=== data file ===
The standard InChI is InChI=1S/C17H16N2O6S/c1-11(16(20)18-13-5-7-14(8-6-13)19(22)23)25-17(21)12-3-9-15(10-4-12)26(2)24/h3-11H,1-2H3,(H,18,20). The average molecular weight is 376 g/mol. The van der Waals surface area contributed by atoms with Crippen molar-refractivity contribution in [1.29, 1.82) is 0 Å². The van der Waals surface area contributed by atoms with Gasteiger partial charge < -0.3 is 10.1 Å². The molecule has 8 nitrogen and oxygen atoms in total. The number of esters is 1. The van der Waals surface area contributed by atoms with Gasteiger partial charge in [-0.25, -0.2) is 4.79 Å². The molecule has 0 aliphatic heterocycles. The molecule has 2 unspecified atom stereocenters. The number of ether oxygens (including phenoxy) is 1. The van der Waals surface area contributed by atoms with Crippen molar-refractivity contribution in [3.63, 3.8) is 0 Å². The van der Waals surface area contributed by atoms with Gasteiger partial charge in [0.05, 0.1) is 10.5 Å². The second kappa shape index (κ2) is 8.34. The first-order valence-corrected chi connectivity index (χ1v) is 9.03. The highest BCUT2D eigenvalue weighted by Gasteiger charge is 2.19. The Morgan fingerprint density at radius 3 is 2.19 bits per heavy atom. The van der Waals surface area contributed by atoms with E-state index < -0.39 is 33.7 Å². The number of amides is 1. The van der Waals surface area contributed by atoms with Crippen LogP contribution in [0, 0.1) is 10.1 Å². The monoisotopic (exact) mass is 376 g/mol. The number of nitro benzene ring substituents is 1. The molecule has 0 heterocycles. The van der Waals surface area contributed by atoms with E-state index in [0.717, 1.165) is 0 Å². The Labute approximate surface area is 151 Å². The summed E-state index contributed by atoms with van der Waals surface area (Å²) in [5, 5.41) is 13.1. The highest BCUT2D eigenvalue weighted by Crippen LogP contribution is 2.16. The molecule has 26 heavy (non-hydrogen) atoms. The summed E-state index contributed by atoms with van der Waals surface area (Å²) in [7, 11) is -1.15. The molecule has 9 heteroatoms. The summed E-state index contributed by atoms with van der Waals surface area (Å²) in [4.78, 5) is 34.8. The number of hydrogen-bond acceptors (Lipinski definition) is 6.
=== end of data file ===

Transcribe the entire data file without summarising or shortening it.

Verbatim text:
The standard InChI is InChI=1S/C17H16N2O6S/c1-11(16(20)18-13-5-7-14(8-6-13)19(22)23)25-17(21)12-3-9-15(10-4-12)26(2)24/h3-11H,1-2H3,(H,18,20). The average molecular weight is 376 g/mol. The van der Waals surface area contributed by atoms with Crippen molar-refractivity contribution in [1.29, 1.82) is 0 Å². The van der Waals surface area contributed by atoms with Gasteiger partial charge < -0.3 is 10.1 Å². The molecule has 8 nitrogen and oxygen atoms in total. The number of esters is 1. The van der Waals surface area contributed by atoms with Gasteiger partial charge in [-0.25, -0.2) is 4.79 Å². The molecule has 0 aliphatic heterocycles. The molecule has 2 unspecified atom stereocenters. The number of ether oxygens (including phenoxy) is 1. The van der Waals surface area contributed by atoms with Crippen molar-refractivity contribution in [3.63, 3.8) is 0 Å². The van der Waals surface area contributed by atoms with Gasteiger partial charge in [0.05, 0.1) is 10.5 Å². The second kappa shape index (κ2) is 8.34. The first-order valence-corrected chi connectivity index (χ1v) is 9.03. The highest BCUT2D eigenvalue weighted by Gasteiger charge is 2.19. The Morgan fingerprint density at radius 3 is 2.19 bits per heavy atom. The van der Waals surface area contributed by atoms with E-state index < -0.39 is 33.7 Å². The number of amides is 1. The van der Waals surface area contributed by atoms with Crippen LogP contribution in [0, 0.1) is 10.1 Å². The monoisotopic (exact) mass is 376 g/mol. The number of nitro benzene ring substituents is 1. The molecule has 0 heterocycles. The van der Waals surface area contributed by atoms with E-state index in [0.717, 1.165) is 0 Å². The Labute approximate surface area is 151 Å². The summed E-state index contributed by atoms with van der Waals surface area (Å²) in [5, 5.41) is 13.1. The highest BCUT2D eigenvalue weighted by Crippen LogP contribution is 2.16. The molecule has 26 heavy (non-hydrogen) atoms. The summed E-state index contributed by atoms with van der Waals surface area (Å²) in [7, 11) is -1.15. The molecule has 9 heteroatoms. The summed E-state index contributed by atoms with van der Waals surface area (Å²) in [4.78, 5) is 34.8. The number of hydrogen-bond acceptors (Lipinski definition) is 6.